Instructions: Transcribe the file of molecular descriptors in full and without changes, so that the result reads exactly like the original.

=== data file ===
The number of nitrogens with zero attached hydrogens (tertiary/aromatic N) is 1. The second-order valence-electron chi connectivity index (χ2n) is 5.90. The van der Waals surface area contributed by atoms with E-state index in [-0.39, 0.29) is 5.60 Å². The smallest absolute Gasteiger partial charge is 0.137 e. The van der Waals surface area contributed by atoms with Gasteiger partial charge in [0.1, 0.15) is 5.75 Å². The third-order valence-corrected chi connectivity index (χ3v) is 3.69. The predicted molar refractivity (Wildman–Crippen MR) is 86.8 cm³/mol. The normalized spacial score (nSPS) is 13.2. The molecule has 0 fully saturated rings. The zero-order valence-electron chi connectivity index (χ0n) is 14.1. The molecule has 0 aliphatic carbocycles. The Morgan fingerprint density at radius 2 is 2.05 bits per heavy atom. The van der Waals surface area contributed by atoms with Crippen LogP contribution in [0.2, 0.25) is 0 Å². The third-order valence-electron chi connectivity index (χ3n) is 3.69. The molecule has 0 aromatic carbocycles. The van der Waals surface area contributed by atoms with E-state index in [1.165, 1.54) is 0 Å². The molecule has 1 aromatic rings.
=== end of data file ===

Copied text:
The number of nitrogens with zero attached hydrogens (tertiary/aromatic N) is 1. The second-order valence-electron chi connectivity index (χ2n) is 5.90. The van der Waals surface area contributed by atoms with E-state index in [-0.39, 0.29) is 5.60 Å². The smallest absolute Gasteiger partial charge is 0.137 e. The van der Waals surface area contributed by atoms with Gasteiger partial charge in [0.1, 0.15) is 5.75 Å². The third-order valence-corrected chi connectivity index (χ3v) is 3.69. The predicted molar refractivity (Wildman–Crippen MR) is 86.8 cm³/mol. The normalized spacial score (nSPS) is 13.2. The molecule has 0 fully saturated rings. The zero-order valence-electron chi connectivity index (χ0n) is 14.1. The molecule has 0 aliphatic carbocycles. The Morgan fingerprint density at radius 2 is 2.05 bits per heavy atom. The van der Waals surface area contributed by atoms with Crippen LogP contribution in [0.2, 0.25) is 0 Å². The third-order valence-electron chi connectivity index (χ3n) is 3.69. The molecule has 0 aromatic carbocycles. The van der Waals surface area contributed by atoms with E-state index in [1.165, 1.54) is 0 Å². The molecule has 1 aromatic rings.